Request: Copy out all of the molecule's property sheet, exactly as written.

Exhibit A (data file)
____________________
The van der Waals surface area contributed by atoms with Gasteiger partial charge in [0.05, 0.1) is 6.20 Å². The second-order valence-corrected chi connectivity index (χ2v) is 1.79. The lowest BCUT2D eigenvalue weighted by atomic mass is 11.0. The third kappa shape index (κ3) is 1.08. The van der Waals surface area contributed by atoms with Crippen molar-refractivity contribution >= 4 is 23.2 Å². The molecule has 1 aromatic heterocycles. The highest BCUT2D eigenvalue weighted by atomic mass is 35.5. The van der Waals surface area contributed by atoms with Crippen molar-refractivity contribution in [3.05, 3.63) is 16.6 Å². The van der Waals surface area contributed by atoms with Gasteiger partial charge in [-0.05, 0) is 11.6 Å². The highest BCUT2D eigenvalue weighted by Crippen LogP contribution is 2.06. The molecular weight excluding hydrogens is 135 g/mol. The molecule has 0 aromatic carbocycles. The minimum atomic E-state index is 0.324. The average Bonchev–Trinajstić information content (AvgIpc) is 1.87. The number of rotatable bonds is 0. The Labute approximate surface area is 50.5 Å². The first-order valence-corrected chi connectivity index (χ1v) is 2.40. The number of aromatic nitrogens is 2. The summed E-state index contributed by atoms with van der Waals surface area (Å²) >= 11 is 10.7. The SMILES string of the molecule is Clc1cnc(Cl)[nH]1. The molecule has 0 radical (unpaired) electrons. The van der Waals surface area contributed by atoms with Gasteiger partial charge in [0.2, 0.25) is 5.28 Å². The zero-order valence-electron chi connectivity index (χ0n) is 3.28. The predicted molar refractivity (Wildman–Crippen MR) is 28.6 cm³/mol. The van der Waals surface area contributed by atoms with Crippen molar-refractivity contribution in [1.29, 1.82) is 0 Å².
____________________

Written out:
The van der Waals surface area contributed by atoms with Gasteiger partial charge in [0.05, 0.1) is 6.20 Å². The second-order valence-corrected chi connectivity index (χ2v) is 1.79. The lowest BCUT2D eigenvalue weighted by atomic mass is 11.0. The third kappa shape index (κ3) is 1.08. The van der Waals surface area contributed by atoms with Crippen molar-refractivity contribution >= 4 is 23.2 Å². The molecule has 1 aromatic heterocycles. The highest BCUT2D eigenvalue weighted by atomic mass is 35.5. The van der Waals surface area contributed by atoms with Crippen molar-refractivity contribution in [3.05, 3.63) is 16.6 Å². The van der Waals surface area contributed by atoms with Gasteiger partial charge in [-0.05, 0) is 11.6 Å². The highest BCUT2D eigenvalue weighted by Crippen LogP contribution is 2.06. The molecular weight excluding hydrogens is 135 g/mol. The molecule has 0 aromatic carbocycles. The minimum atomic E-state index is 0.324. The average Bonchev–Trinajstić information content (AvgIpc) is 1.87. The number of rotatable bonds is 0. The Labute approximate surface area is 50.5 Å². The first-order valence-corrected chi connectivity index (χ1v) is 2.40. The number of aromatic nitrogens is 2. The summed E-state index contributed by atoms with van der Waals surface area (Å²) >= 11 is 10.7. The SMILES string of the molecule is Clc1cnc(Cl)[nH]1. The molecule has 0 radical (unpaired) electrons. The van der Waals surface area contributed by atoms with Gasteiger partial charge in [0.2, 0.25) is 5.28 Å². The zero-order valence-electron chi connectivity index (χ0n) is 3.28. The predicted molar refractivity (Wildman–Crippen MR) is 28.6 cm³/mol. The van der Waals surface area contributed by atoms with Crippen molar-refractivity contribution in [1.29, 1.82) is 0 Å².